the cold white north of mars:
a review by dylan jeninga of
the king of cheap romance
by joe r lansdale

Reading it now, this Travelogue would have made an ideal Christmas edition, set as it is at the Martian north pole. Consider it a belated holiday post, then. Of course, as this is interplanetary adventure of the retro variety, it’s less about reindeer and sleigh and more about ice sharks and motorized sleds.

I glanced at the body and trembled. I looked at the blue ice directly in front of me, and beyond that the vast polar regions of Mars, stretched out flat, and way beyond that was the mountain rise. Past that was where I needed to go. I felt cold and miserable and sad, and for one long moment I wanted to quit. Then I told myself, that’s not what Dad would have wanted. That’s not what he would have wanted his daughter to do.

    The Martian polar regions are pretty underexplored in OSS literature, Edgar Rice Burroughs took us there, but mostly underground, and Leigh Brackett took us to the edge of the frozen wastes in People of the Talisman. Otherwise, most writers opt to take advantage of the things that make Mars Mars, and red deserts and canals are harder to come by at the highest latitudes. Landsdale’s tale is unique in that it takes us on a high-speed chase across the ice sheets of Mars.

    We meet Angela King just after the crash of airship that was ferrying her and her father to a settlement in dire need of a vaccine for the Martian fever. Thankfully, the vaccines survive, but sadly Angela’s father doesn’t. Angela is understandably forlorn, but with his dying words her dad spurs her onward, driven by a sense of duty to the settlers dying in their mountain town, and so she packs the vaccines and his body into a beat-up sled and sets out.

    On the way, she falls afoul of an ice shark and finds the frozen remains of a Martian structure in what has got to be one of the more memorable set pieces in the book, but I don’t want to spoil things.

    The King of Cheap Romance is a rugged story of survival, quick thinking, and breathless escapes. At times I felt the writing itself could be a bit hacked out, relying on the occasional cliche that didn’t feel earned. For example, the paragraph below:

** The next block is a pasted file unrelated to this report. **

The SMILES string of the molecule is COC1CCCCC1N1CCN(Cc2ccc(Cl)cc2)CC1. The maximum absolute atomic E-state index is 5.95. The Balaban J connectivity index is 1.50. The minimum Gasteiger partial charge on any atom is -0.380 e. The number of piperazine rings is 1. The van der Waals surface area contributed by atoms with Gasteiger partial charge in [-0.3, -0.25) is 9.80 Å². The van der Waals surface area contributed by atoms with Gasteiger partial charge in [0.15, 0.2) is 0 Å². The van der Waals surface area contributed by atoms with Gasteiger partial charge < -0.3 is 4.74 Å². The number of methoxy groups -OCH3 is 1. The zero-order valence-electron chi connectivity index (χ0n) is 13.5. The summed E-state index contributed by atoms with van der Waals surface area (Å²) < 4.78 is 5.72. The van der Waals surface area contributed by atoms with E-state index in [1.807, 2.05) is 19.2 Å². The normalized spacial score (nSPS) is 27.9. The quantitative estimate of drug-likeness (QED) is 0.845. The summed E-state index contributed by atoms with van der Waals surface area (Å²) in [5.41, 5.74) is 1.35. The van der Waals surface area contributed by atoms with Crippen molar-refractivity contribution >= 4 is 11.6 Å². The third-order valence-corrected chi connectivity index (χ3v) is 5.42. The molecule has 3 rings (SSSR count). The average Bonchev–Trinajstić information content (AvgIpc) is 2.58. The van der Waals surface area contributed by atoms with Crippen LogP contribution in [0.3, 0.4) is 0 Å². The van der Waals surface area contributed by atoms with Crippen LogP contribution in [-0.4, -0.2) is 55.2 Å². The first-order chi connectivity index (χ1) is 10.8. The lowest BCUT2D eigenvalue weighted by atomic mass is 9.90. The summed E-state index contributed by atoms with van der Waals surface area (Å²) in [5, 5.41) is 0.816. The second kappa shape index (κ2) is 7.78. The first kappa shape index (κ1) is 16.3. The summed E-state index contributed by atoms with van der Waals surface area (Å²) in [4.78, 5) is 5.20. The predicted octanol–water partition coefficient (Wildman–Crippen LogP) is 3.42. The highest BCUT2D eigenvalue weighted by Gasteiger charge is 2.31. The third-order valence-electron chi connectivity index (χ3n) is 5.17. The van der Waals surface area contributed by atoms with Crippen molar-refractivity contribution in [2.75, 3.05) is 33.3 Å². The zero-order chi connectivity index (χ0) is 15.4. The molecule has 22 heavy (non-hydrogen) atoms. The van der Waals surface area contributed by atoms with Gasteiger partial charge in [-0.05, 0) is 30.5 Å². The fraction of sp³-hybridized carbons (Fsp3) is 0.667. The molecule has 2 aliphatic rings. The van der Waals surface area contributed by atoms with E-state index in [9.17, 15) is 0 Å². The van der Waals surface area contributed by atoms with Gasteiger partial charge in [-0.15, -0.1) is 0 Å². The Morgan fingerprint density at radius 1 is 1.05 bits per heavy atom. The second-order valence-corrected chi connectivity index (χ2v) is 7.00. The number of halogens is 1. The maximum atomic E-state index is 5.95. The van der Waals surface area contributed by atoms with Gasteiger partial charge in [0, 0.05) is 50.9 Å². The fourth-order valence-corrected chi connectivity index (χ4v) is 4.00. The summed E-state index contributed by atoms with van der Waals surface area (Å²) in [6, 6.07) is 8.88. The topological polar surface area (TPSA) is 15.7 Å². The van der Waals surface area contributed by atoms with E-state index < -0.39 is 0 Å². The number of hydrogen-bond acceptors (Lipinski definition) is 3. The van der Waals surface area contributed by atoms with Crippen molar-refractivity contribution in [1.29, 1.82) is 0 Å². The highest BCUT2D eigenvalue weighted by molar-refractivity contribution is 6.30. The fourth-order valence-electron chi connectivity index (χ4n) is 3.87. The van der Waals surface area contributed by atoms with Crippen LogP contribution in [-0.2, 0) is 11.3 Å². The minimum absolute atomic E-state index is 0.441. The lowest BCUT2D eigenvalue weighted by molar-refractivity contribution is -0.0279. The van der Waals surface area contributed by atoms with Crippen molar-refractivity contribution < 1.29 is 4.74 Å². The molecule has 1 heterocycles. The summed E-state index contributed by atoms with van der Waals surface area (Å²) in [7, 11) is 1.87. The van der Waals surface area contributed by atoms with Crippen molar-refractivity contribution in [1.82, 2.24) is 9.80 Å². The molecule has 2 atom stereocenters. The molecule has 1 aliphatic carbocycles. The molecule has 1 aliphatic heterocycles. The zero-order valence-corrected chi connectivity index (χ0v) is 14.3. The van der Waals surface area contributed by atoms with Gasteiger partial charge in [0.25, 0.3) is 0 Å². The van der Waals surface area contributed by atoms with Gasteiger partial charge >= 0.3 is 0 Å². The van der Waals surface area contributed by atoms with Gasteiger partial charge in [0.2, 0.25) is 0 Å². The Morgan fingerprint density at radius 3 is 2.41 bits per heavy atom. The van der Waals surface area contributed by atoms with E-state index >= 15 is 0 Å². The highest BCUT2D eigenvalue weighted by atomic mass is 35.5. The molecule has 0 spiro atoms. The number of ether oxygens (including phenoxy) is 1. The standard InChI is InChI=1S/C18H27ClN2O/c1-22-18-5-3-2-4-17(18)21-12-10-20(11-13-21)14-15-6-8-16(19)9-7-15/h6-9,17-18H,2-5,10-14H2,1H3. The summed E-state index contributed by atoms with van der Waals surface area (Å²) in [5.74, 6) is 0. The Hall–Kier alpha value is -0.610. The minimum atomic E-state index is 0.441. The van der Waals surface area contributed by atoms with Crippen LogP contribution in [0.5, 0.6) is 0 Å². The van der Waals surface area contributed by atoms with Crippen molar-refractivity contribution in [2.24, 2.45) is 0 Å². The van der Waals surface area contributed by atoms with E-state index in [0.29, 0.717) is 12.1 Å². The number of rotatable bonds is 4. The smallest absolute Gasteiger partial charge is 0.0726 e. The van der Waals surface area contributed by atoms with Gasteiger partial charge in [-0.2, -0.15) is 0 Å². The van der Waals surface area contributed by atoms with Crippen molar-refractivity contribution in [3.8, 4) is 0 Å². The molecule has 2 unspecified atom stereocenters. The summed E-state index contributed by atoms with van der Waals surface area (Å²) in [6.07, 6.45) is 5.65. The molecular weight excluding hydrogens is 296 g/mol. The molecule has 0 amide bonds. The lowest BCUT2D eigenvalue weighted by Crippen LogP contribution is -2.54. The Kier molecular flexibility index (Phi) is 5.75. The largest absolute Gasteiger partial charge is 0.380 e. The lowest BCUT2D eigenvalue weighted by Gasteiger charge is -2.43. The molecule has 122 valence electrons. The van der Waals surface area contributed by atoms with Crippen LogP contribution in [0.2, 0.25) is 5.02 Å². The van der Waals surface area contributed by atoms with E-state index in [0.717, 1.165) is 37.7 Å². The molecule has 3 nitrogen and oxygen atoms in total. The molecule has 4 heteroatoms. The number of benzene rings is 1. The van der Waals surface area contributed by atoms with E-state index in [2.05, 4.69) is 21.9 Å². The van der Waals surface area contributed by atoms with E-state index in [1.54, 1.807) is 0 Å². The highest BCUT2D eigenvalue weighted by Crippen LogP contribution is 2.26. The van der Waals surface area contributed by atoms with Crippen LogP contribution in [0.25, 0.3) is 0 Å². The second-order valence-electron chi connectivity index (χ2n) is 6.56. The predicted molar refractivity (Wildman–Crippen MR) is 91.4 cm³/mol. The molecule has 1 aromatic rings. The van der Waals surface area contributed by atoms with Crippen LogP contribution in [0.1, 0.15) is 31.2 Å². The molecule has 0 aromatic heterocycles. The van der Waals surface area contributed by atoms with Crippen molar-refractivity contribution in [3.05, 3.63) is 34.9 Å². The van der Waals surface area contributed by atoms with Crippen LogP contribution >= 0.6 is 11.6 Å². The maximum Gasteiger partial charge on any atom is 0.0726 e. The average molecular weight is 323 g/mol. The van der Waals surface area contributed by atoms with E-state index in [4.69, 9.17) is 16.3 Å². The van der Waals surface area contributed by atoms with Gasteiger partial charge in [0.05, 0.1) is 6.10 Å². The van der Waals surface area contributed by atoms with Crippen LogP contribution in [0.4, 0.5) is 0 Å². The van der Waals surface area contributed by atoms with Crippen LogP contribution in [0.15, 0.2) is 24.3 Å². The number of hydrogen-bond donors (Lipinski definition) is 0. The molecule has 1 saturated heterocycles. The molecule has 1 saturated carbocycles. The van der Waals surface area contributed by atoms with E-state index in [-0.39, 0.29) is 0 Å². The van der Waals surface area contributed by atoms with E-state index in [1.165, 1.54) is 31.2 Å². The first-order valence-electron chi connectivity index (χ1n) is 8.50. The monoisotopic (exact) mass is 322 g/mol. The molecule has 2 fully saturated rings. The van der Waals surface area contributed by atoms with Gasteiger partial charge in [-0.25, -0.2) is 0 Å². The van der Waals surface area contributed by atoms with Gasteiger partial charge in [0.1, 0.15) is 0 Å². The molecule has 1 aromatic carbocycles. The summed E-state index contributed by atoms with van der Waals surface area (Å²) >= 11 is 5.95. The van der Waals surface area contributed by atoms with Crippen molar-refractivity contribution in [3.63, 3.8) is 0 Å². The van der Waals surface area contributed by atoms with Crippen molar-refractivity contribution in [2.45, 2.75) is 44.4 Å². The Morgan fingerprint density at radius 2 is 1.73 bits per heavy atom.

We Kings, we weren’t quitters. It had been drummed into my head since birth. I looked down at Dad’s corpse, all that was left of my family, wrapped in silver bedding, lying on the sled, and it was as if I could hear him now. “Angela, put your ears back and your nose forward, and keep going. That’s how do. Just like an old mule. That’s how we Kings are. We keep going when everyone else has already quit.”

    Also, her sled is remarkably versatile, even serving as a mini submersible. But perhaps, knowing the dangers of the Martian poles, such sleds were commissioned specifically for that expedition. Otherwise, it doesn’t seem like there would be a lot of call for submersible sleds on the desert planet of Mars.

    The ice shark is imposing, but the truly stand-out inventions are The Climbing Bergs. Huge bubbles of ice formed by air-breathing microorganisms that occasionally rise to break the frozen surface and suck in more oxygen, before sinking again for who knows how long. Sometimes, those bergs have relics of the past inside them, as our hero discovers.

    The truly remarkable feat of Cheap Romance, though, is that it still manages to feel like Mars even though there’s water aplenty. It makes sense that the poles would be the last haven of the once diverse Martian ecology, where otherwise one might reasonably ask how a giant tentacle monster is surviving in a desert with little food or water to speak of. Real deserts are mostly void of large predators for a reason, after all. If landsdale ever pens a sequel, I’ll read it happily, and he has inspired me to consider a polar Martian tale of my own sometime.


My copy of Vintage Worlds has arrived! It’s a beautiful book, and much thicker than I anticipated! If you haven’t gotten yours yet, check out this link:

Note from Zendexor:  

Dylan mentions ERB's "mostly underground" Martian North Polar region, and this doubtless is because of the unforgettable Carrion Caves (and to a lesser extent the Pit of Plenty) in The Warlord of Mars.   I would add, though, that the reader is also left with some potent above-ground imagery from that region, after perusing the third quarter of Llana of Gathol - which first saw print as the novella Escape on Mars.  After all, it's thanks to that particular adventure that we can lovingly recall scenes such as the mutiny on the flier which had been commandeered by the Warlord, the luckless warriors being "frozen in", and the fugitive John Carter making a hole in Hin Abtol's city-dome.  All rollicking good stuff.